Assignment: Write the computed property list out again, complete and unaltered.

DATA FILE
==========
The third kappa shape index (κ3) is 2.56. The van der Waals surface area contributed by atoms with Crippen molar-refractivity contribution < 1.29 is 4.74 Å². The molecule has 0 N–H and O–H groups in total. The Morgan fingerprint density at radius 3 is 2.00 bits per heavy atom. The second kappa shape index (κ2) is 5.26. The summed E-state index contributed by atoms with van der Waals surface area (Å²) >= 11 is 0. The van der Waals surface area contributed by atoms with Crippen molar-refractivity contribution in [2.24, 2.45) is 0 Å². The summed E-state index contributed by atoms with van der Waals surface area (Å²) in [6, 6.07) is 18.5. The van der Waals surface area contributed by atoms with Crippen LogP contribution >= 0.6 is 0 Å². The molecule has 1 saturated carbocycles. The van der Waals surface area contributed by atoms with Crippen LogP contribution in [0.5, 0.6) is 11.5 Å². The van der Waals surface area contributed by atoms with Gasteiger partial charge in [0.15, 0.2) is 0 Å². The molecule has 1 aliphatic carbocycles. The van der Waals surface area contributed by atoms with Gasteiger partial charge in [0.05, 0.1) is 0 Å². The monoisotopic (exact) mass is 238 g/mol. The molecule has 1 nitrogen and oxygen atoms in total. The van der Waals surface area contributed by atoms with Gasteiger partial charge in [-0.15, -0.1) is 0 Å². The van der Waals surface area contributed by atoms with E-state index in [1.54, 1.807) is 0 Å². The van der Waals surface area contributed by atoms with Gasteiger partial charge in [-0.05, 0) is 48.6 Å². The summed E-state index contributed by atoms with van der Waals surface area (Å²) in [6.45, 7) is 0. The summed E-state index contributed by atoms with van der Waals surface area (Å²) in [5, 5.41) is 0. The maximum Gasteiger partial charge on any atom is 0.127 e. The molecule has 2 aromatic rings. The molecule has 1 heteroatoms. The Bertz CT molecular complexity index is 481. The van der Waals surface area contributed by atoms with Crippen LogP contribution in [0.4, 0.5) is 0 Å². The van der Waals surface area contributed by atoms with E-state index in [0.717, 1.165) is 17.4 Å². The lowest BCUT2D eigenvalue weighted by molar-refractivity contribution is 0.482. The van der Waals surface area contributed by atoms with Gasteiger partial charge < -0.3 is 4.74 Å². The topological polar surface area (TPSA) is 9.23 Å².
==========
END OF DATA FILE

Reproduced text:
The third kappa shape index (κ3) is 2.56. The van der Waals surface area contributed by atoms with Crippen molar-refractivity contribution < 1.29 is 4.74 Å². The molecule has 0 N–H and O–H groups in total. The Morgan fingerprint density at radius 3 is 2.00 bits per heavy atom. The second kappa shape index (κ2) is 5.26. The summed E-state index contributed by atoms with van der Waals surface area (Å²) >= 11 is 0. The van der Waals surface area contributed by atoms with Crippen molar-refractivity contribution in [2.24, 2.45) is 0 Å². The summed E-state index contributed by atoms with van der Waals surface area (Å²) in [6, 6.07) is 18.5. The van der Waals surface area contributed by atoms with Crippen LogP contribution >= 0.6 is 0 Å². The molecule has 1 saturated carbocycles. The van der Waals surface area contributed by atoms with Crippen LogP contribution in [0.5, 0.6) is 11.5 Å². The van der Waals surface area contributed by atoms with Gasteiger partial charge in [0.15, 0.2) is 0 Å². The molecule has 1 aliphatic carbocycles. The van der Waals surface area contributed by atoms with Gasteiger partial charge in [0.05, 0.1) is 0 Å². The monoisotopic (exact) mass is 238 g/mol. The molecule has 1 nitrogen and oxygen atoms in total. The van der Waals surface area contributed by atoms with Gasteiger partial charge in [-0.15, -0.1) is 0 Å². The van der Waals surface area contributed by atoms with E-state index in [1.54, 1.807) is 0 Å². The van der Waals surface area contributed by atoms with Gasteiger partial charge in [-0.05, 0) is 48.6 Å². The summed E-state index contributed by atoms with van der Waals surface area (Å²) in [6.45, 7) is 0. The summed E-state index contributed by atoms with van der Waals surface area (Å²) in [5, 5.41) is 0. The maximum Gasteiger partial charge on any atom is 0.127 e. The molecule has 2 aromatic rings. The molecule has 1 heteroatoms. The Bertz CT molecular complexity index is 481. The van der Waals surface area contributed by atoms with Crippen LogP contribution in [0.4, 0.5) is 0 Å². The van der Waals surface area contributed by atoms with E-state index in [0.717, 1.165) is 17.4 Å². The lowest BCUT2D eigenvalue weighted by molar-refractivity contribution is 0.482. The van der Waals surface area contributed by atoms with Gasteiger partial charge < -0.3 is 4.74 Å². The topological polar surface area (TPSA) is 9.23 Å².